Thursday, August 20
José Villar, Florida International University (CHC Graduate Fellow)
“New Men, New Nations, New Selves: Queer Subjects between Assimilation and Practices of Freedom in Contemporary Cuban Cultural Production”

Tuesday, August 25
William Kelly, Rutgers University (CHC Graduate Fellow)
“Constancy and Change: An Analysis of Revolutionary-Era Urban Housing Policy in Cuba”

Thursday, August 27
Richard Mwakasege-Miyar, University of Michigan (CHC Graduate Fellow)
“Disseminating Greater Cuba: Cuban Exiles & Cuban-American Media Production”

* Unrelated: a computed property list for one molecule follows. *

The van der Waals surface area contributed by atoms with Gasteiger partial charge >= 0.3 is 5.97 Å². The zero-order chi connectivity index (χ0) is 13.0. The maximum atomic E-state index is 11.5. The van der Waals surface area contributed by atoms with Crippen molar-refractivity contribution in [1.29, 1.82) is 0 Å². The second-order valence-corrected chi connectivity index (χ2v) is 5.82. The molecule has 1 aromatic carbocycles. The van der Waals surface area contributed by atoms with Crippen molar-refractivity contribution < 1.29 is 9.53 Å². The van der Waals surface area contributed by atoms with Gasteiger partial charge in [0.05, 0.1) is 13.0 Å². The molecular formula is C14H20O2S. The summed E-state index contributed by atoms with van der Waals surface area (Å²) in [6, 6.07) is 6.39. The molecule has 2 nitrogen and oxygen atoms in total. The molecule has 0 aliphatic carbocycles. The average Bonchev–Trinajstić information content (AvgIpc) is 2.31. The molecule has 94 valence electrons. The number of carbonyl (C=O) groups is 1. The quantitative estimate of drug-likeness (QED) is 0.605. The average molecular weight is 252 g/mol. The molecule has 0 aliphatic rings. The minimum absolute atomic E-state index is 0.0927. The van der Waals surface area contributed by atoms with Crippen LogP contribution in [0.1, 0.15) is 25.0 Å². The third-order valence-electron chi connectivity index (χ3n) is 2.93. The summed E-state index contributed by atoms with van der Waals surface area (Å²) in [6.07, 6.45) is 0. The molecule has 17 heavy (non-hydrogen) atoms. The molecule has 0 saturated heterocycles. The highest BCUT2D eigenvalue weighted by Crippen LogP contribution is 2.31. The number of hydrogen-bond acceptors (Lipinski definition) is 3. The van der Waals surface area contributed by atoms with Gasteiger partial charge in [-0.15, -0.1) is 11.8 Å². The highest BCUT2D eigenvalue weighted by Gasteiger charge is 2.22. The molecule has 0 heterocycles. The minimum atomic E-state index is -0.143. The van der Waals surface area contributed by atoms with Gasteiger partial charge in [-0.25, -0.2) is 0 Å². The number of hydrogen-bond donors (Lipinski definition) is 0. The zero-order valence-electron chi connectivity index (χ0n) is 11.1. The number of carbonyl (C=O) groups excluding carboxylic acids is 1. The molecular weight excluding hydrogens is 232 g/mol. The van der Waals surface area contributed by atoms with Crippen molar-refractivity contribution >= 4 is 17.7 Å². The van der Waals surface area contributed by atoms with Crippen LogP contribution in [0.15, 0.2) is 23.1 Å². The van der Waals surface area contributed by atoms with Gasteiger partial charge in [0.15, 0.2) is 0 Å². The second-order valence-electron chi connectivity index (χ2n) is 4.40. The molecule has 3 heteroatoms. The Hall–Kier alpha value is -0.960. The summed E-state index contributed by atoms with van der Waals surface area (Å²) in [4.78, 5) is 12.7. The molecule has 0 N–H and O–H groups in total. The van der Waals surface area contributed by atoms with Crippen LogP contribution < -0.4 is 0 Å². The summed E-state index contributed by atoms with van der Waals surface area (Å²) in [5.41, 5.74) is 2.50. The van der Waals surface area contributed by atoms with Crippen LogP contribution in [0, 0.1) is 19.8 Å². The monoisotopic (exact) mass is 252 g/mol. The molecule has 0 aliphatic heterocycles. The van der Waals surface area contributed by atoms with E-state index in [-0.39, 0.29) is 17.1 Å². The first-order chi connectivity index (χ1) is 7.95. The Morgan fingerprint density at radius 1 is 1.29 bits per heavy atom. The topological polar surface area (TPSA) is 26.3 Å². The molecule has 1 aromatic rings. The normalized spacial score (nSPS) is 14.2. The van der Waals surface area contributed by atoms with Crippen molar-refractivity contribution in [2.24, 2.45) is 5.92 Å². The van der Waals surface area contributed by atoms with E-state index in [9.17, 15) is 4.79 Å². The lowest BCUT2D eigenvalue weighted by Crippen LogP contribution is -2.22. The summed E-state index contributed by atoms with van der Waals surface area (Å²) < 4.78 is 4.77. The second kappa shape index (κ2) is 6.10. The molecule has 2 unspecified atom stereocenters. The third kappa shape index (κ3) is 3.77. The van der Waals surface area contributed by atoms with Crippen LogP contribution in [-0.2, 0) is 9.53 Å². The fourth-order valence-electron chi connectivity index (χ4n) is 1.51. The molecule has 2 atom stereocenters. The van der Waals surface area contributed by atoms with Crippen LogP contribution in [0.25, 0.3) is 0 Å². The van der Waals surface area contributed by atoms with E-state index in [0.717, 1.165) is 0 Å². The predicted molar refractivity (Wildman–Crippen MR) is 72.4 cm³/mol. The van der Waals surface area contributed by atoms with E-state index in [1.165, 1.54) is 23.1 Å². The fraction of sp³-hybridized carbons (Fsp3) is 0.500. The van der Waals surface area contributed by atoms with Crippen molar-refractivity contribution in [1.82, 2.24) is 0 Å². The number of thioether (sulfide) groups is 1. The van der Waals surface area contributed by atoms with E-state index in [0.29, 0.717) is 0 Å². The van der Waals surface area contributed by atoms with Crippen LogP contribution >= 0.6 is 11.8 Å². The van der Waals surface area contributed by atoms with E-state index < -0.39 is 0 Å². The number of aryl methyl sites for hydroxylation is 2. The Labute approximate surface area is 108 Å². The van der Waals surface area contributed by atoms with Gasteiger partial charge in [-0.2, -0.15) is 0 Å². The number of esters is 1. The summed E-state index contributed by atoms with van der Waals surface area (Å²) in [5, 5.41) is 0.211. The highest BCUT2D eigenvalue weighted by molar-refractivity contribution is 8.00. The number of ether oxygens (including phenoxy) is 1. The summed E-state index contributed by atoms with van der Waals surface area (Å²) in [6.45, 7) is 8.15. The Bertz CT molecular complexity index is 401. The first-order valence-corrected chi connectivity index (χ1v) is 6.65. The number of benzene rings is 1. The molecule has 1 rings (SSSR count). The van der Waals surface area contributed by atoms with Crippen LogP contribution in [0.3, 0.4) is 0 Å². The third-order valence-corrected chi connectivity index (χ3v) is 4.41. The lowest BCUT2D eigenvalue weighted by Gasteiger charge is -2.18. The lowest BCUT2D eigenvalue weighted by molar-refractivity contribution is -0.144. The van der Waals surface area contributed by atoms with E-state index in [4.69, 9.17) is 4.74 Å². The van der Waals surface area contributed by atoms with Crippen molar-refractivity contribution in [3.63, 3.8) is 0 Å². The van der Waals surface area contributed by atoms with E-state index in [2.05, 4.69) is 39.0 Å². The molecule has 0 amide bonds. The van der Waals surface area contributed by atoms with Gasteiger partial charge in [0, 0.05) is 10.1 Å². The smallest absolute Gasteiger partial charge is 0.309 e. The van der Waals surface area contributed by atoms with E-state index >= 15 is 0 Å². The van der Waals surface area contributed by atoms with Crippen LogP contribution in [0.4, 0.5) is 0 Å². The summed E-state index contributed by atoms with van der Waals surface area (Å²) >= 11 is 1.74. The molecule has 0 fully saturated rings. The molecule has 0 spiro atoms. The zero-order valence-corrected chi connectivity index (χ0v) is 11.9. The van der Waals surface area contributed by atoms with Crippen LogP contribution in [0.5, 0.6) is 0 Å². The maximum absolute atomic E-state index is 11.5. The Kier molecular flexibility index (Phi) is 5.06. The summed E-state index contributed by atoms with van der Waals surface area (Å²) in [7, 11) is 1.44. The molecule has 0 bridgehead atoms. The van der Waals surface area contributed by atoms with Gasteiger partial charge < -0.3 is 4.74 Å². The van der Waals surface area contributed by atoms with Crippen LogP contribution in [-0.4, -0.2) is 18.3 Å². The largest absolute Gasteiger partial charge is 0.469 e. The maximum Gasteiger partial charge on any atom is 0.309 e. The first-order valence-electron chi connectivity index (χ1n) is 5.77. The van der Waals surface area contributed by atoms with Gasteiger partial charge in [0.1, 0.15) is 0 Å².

Cuban Sculptor Roberto Estopiñán (1921-2015) Honored at CHC

by Sarah Block, Library Communications

Click the image above to watch a video of the discussion on May 13. More photos from the event can be viewed on Facebook.

Click the image above to watch a video of the discussion on May 13. More photos from the event can be viewed on Facebook.

Friends, family, and longtime admirers of Cuban sculptor Roberto Estopiñán shed light on the late artist’s vision and the compassion behind his celebrated work during an event held in his memory at the Cuban Heritage Collection (CHC) and co-presented with the Cuban Museum on May 28. Estopiñán, who died in Miami in January 2015 at age 93, is widely known for his work in sculpture describing the complexities of the human condition, often through interpretations of the female form.